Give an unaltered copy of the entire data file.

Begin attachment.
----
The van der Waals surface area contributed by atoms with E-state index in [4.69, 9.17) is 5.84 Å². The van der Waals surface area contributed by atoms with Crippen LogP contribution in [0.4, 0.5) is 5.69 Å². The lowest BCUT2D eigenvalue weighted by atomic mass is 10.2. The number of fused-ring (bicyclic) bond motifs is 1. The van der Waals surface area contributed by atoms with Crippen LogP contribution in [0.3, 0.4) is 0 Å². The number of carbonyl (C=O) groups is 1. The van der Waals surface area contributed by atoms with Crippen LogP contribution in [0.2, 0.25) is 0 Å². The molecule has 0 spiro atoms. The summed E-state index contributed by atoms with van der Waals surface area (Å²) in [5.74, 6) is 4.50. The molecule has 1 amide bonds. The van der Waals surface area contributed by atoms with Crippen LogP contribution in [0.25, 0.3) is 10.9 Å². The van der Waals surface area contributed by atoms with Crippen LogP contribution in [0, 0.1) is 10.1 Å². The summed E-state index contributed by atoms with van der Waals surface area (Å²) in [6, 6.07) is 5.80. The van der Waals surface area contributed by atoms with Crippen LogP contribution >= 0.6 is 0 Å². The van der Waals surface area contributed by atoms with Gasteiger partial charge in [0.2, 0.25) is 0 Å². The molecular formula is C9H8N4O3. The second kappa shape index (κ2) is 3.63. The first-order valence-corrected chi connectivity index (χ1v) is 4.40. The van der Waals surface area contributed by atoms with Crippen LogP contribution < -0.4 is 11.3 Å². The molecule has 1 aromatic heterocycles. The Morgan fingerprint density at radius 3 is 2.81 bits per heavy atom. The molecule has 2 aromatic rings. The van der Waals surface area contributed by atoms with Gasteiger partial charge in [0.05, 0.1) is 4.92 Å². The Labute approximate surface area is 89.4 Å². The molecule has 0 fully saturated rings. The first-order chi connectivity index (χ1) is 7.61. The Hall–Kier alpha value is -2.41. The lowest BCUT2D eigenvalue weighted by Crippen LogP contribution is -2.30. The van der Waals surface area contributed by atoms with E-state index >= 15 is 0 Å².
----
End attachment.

The van der Waals surface area contributed by atoms with E-state index in [4.69, 9.17) is 5.84 Å². The van der Waals surface area contributed by atoms with Crippen LogP contribution in [0.4, 0.5) is 5.69 Å². The lowest BCUT2D eigenvalue weighted by atomic mass is 10.2. The number of fused-ring (bicyclic) bond motifs is 1. The van der Waals surface area contributed by atoms with Crippen LogP contribution in [0.3, 0.4) is 0 Å². The number of carbonyl (C=O) groups is 1. The van der Waals surface area contributed by atoms with Crippen LogP contribution in [0.2, 0.25) is 0 Å². The molecule has 0 spiro atoms. The summed E-state index contributed by atoms with van der Waals surface area (Å²) in [5.74, 6) is 4.50. The molecule has 1 amide bonds. The van der Waals surface area contributed by atoms with Crippen LogP contribution in [0.25, 0.3) is 10.9 Å². The van der Waals surface area contributed by atoms with Crippen LogP contribution in [0, 0.1) is 10.1 Å². The summed E-state index contributed by atoms with van der Waals surface area (Å²) in [6, 6.07) is 5.80. The van der Waals surface area contributed by atoms with Crippen LogP contribution >= 0.6 is 0 Å². The van der Waals surface area contributed by atoms with Gasteiger partial charge in [0.2, 0.25) is 0 Å². The molecular formula is C9H8N4O3. The second kappa shape index (κ2) is 3.63. The first-order valence-corrected chi connectivity index (χ1v) is 4.40. The van der Waals surface area contributed by atoms with Crippen LogP contribution < -0.4 is 11.3 Å². The molecule has 1 aromatic heterocycles. The Morgan fingerprint density at radius 3 is 2.81 bits per heavy atom. The molecule has 2 aromatic rings. The van der Waals surface area contributed by atoms with Gasteiger partial charge in [0.05, 0.1) is 4.92 Å². The Labute approximate surface area is 89.4 Å². The molecule has 0 fully saturated rings. The first-order chi connectivity index (χ1) is 7.61. The Hall–Kier alpha value is -2.41. The lowest BCUT2D eigenvalue weighted by Crippen LogP contribution is -2.30. The van der Waals surface area contributed by atoms with E-state index >= 15 is 0 Å².